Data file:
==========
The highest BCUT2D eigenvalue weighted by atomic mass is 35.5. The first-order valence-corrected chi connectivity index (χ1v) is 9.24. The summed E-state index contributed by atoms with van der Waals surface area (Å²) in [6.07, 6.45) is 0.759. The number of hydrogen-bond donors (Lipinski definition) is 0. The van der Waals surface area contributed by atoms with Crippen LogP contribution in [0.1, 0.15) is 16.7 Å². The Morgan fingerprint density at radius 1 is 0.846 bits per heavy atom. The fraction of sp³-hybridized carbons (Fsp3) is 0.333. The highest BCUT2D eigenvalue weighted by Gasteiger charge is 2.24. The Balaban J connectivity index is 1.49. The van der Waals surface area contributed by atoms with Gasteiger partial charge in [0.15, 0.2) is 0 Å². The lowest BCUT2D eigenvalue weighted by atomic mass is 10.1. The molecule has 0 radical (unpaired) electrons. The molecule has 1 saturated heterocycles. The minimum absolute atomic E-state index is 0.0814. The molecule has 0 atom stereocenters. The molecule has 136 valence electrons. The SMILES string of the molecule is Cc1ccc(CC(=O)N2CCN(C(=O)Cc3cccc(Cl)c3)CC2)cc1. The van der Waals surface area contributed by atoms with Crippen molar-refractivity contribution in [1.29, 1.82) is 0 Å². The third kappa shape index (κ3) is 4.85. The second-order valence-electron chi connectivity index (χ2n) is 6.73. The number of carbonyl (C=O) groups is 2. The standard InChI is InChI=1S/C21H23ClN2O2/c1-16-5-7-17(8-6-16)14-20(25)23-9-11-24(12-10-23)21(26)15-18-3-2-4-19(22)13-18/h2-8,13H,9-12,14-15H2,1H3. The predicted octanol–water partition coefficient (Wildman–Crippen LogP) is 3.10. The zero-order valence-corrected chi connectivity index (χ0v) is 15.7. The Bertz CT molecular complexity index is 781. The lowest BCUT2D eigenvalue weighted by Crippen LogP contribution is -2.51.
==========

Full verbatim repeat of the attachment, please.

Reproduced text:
The highest BCUT2D eigenvalue weighted by atomic mass is 35.5. The first-order valence-corrected chi connectivity index (χ1v) is 9.24. The summed E-state index contributed by atoms with van der Waals surface area (Å²) in [6.07, 6.45) is 0.759. The number of hydrogen-bond donors (Lipinski definition) is 0. The van der Waals surface area contributed by atoms with Crippen LogP contribution in [0.1, 0.15) is 16.7 Å². The Morgan fingerprint density at radius 1 is 0.846 bits per heavy atom. The fraction of sp³-hybridized carbons (Fsp3) is 0.333. The highest BCUT2D eigenvalue weighted by Gasteiger charge is 2.24. The Balaban J connectivity index is 1.49. The van der Waals surface area contributed by atoms with Gasteiger partial charge in [0.15, 0.2) is 0 Å². The lowest BCUT2D eigenvalue weighted by atomic mass is 10.1. The molecule has 0 radical (unpaired) electrons. The molecule has 1 saturated heterocycles. The minimum absolute atomic E-state index is 0.0814. The molecule has 0 atom stereocenters. The molecule has 136 valence electrons. The SMILES string of the molecule is Cc1ccc(CC(=O)N2CCN(C(=O)Cc3cccc(Cl)c3)CC2)cc1. The van der Waals surface area contributed by atoms with Crippen molar-refractivity contribution in [1.29, 1.82) is 0 Å². The third kappa shape index (κ3) is 4.85. The second-order valence-electron chi connectivity index (χ2n) is 6.73. The number of carbonyl (C=O) groups is 2. The standard InChI is InChI=1S/C21H23ClN2O2/c1-16-5-7-17(8-6-16)14-20(25)23-9-11-24(12-10-23)21(26)15-18-3-2-4-19(22)13-18/h2-8,13H,9-12,14-15H2,1H3. The predicted octanol–water partition coefficient (Wildman–Crippen LogP) is 3.10. The zero-order valence-corrected chi connectivity index (χ0v) is 15.7. The Bertz CT molecular complexity index is 781. The lowest BCUT2D eigenvalue weighted by Crippen LogP contribution is -2.51.